Google has signed a commitment with the Information Commissioner's Office (ICO) to adhere to a number of procedures relating to privacy in the aftermath of the collection of data from UK Wi-Fi networks by its Street View cars.
Chief among the commitments is that Google will delete the data, which it is no longer obliged to retain under UK law.
The ICO told V3.co.uk that it expects to be informed when the data is destroyed, but has not set a date for when this will happen.
Google had been required to keep the data because of a Metropolitan Police investigation that was dropped on 29 October.
It seems likely, given previous Google comments, that the company had been keeping the data until the ICO investigation was formally closed, and the firm issued a stock response when contacted by V3.co.uk for more information.
"We are pleased that the ICO have concluded their investigation, and we will be working to delete the data as soon as possible," a spokesperson said.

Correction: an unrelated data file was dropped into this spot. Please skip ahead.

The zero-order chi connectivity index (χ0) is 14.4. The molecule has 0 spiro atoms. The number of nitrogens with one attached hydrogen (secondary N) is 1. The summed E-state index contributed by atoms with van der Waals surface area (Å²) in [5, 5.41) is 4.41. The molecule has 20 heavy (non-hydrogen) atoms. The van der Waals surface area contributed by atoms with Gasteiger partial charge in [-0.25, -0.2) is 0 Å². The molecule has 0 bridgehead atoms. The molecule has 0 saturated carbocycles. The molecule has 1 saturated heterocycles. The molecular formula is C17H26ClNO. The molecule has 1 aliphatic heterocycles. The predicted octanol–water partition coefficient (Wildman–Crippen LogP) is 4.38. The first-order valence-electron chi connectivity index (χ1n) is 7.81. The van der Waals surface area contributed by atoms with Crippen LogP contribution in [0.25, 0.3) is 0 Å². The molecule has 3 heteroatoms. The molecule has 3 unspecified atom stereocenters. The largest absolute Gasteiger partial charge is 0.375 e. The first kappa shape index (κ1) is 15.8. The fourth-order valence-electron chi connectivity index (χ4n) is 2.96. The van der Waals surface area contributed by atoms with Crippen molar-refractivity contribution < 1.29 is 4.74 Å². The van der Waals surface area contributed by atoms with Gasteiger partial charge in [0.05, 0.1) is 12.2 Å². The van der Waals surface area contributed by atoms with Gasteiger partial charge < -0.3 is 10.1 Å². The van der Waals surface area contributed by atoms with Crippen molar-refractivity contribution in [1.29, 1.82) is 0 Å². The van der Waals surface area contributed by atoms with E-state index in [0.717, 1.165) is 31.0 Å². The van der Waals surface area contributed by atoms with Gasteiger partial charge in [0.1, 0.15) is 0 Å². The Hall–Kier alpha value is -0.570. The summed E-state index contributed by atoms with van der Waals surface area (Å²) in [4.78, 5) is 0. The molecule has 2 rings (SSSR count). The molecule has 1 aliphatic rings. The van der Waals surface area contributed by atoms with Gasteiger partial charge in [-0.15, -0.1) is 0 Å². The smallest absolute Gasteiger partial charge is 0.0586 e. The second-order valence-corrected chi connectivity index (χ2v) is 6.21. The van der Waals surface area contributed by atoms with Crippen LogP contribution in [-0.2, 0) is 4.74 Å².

Google has also guaranteed to provide information to employees on the company's privacy policies, and to provide a code of conduct in line with UK data laws.
The search firm will also institute a policy that requires engineering project leaders to maintain a privacy design document for any initiative that involves the processing of significant user data.
Google will also ensure that any such documents record how user data is handled, and submit the documents for regular review by managers.
The ICO undertaking was signed by Alan Eustace, a senior vice president of engineering at Google, and was welcomed by information commissioner Christopher Graham as a way to ensure that similar breaches do not occur again.
"It is a significant achievement to have an undertaking from a major multinational corporation like Google that extends to its global policies and not just its UK activities," he said.
"We will be keeping a close watch on the progress Google makes, and will follow up with an extensive audit. Meanwhile, I welcome the fact that the Wi-Fi payload data that should never have been collected in the first place can at last be deleted."
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